Memorial Day is a time for remembrance, so what’s with all the mattress sales?

commemoration day was first commonly observed on May 30, 1868 to mourn and honor the soldiers who died during the Civil War. After the United States’ involvement in World War I and World War II, the holiday became the common day of remembrance we know today, honoring those who made the ultimate sacrifice.

But the holiday has since evolved into something else as well.

Today, the national moment is also often associated with blowout deals and discounts, particularly on mattresses – a phenomenon that can come across as somewhat odd at best and downright offensive at worst. How did it happen?

Check out our timeline below to trace Memorial Day’s evolution from Civil War-era “Decoration Day” to modern retail extravaganza.

Related: Make a personal connection until Honour the fallen this Memorial Day

1866

The first formal village-wide annual Memorial Day ceremony to commemorate fallen soldiers will be held on May 5 in Waterloo, New York† The city considers itself ‘the birthplace of Memorial Day’.

1868

General John A. Logan of the Grand Army of the Republic proclaims the first day of the national commemoration, in honor of the sacrifices of soldiers from the Civil War. After the speech by former Union General James Garfield at Arlington National Cemetery during the first national celebration, some 5,000 in attendance helped decorate the more than 20,000 graves of Union and Confederate soldiers.

At present, the holiday is called “Decoration Day” – so named for that same tradition of visiting the cemetery to decorate graves with flowers, wreaths and flags.

1873

New York State names the national moment and public holidayand other states soon to follow.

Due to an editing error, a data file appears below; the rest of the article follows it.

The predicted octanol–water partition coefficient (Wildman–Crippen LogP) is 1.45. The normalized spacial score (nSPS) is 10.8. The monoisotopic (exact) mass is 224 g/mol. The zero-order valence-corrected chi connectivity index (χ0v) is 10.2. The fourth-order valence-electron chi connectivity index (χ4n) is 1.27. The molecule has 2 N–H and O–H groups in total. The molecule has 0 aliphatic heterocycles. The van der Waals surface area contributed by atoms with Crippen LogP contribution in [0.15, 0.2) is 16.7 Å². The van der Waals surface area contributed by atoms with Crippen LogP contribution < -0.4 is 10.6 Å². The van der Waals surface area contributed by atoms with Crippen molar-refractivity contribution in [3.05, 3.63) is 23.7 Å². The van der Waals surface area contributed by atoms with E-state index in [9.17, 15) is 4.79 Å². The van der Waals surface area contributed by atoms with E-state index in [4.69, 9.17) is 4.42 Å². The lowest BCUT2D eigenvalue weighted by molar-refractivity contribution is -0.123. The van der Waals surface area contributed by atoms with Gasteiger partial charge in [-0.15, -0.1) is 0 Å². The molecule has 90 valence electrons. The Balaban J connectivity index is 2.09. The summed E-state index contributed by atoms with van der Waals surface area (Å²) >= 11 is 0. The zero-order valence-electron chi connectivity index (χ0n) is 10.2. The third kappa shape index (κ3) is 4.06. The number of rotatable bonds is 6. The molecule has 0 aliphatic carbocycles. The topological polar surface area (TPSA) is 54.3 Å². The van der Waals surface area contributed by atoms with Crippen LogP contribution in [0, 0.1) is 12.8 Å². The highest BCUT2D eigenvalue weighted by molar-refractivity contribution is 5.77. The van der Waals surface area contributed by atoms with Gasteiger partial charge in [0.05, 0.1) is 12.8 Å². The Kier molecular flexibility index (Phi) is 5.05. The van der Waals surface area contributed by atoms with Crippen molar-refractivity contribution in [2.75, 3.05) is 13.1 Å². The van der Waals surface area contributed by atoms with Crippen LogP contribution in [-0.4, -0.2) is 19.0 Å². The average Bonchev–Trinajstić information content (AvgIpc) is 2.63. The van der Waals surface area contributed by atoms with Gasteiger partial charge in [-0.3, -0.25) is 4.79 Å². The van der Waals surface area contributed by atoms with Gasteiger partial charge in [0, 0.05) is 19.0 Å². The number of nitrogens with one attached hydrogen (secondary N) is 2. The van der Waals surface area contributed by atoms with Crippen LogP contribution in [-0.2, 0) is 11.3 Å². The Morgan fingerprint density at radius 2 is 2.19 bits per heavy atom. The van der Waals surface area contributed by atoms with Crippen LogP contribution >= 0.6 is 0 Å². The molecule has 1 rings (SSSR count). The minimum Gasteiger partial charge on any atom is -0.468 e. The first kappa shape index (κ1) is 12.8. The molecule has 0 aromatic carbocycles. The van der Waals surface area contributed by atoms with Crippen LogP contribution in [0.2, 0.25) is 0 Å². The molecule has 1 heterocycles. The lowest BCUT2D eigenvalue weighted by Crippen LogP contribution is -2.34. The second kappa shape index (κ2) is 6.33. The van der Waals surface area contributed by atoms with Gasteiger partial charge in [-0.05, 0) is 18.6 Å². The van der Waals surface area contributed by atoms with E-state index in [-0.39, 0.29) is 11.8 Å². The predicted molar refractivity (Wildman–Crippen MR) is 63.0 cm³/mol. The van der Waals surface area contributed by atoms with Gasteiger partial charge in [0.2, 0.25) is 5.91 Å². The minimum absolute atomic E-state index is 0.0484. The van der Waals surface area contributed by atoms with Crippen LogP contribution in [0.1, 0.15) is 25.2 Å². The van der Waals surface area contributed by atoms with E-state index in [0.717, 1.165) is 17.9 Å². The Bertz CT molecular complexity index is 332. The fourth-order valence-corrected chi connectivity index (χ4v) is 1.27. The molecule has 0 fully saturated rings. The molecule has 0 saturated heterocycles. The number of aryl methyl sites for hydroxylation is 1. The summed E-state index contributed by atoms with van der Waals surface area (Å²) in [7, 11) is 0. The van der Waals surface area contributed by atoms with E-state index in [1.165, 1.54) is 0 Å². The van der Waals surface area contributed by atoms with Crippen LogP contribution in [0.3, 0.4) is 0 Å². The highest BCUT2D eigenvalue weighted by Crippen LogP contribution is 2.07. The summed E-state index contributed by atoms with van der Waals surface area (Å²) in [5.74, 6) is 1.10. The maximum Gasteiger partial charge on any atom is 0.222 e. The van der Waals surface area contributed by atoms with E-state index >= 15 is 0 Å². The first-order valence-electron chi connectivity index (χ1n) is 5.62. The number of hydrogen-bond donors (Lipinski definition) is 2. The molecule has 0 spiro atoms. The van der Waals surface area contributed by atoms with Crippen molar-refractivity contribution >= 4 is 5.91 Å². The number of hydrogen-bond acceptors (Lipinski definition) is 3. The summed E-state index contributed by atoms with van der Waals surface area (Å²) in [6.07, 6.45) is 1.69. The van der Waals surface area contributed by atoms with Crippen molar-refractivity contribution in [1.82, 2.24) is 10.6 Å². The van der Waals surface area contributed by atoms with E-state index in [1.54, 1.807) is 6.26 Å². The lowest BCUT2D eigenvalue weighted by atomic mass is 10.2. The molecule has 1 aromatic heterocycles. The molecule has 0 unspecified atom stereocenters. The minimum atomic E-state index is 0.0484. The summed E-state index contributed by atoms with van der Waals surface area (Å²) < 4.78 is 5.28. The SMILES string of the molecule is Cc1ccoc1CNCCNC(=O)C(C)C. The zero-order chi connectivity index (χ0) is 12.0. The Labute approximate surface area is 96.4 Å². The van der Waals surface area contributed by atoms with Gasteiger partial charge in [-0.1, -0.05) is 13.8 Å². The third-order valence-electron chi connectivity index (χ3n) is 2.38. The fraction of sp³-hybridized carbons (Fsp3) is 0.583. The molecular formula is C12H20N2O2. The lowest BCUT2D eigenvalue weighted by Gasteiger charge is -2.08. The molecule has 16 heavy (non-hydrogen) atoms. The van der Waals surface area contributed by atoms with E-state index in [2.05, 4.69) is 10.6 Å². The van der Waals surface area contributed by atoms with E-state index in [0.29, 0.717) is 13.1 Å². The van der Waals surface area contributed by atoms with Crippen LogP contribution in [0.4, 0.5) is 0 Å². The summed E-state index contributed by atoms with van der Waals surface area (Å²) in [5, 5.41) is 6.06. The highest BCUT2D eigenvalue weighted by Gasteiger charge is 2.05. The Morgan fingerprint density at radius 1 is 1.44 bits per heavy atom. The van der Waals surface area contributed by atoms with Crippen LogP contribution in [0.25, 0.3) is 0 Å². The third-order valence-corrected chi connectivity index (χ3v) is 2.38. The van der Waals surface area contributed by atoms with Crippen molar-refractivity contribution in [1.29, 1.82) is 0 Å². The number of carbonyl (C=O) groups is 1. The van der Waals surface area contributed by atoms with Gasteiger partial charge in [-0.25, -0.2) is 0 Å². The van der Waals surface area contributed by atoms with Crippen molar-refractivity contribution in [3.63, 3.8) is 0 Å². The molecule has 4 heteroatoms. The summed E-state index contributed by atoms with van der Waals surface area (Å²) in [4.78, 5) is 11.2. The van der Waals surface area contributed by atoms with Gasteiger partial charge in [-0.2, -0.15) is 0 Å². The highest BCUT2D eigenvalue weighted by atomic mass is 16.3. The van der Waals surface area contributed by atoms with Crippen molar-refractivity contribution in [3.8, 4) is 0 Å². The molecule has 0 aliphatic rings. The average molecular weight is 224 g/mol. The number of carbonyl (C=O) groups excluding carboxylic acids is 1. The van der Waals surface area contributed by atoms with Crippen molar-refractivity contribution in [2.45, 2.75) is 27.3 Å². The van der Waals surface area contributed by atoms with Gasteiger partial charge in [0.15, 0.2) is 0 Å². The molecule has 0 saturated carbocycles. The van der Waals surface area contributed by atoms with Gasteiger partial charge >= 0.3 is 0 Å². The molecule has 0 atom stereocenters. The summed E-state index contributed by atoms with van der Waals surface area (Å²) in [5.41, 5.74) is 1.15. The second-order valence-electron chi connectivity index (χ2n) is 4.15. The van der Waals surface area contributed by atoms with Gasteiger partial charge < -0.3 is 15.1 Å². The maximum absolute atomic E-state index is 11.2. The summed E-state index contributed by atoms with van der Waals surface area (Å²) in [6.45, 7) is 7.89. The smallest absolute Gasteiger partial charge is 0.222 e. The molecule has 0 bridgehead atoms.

1875

The festive tide is quickly beginning to turn; less than a decade after the first celebration of the holiday, some are accused of lacking due respect for the military service of the fallen heroes. “The old pathos and solemnity of the act have also disappeared, except in very quiet rural places,” said the New Yorker Stand wrote in 1875.

Just a few years later, in 1878, the publication again pointed to shifting sentiment regarding the federal holiday: “It would be futile to deny that as individual grief for the fallen fades, the day gradually loses meaning. holiday aspect will remain; how long the political character of the celebration will linger, we dare not guess.”

Related: Do you want to generate buzz? make your own Holidays

1882

The Great Army of the Republic encourages people call the holiday “Memorial Day” instead of “Decoration Day,” but the new title is slowly catching on, given the Memorial Day tradition it started in 1868.

1887

US Congress adopts a resolution declaring the day a public holiday for all per diem officials.

late twenties

radio stations take root in big cities, and companies waste no time using it for commercial purposes in the US

1938

Congress declares the day a national holiday, and “Memorial Day” is becoming more common – although the name will not be officially adopted by the US government until 1967.

late 40s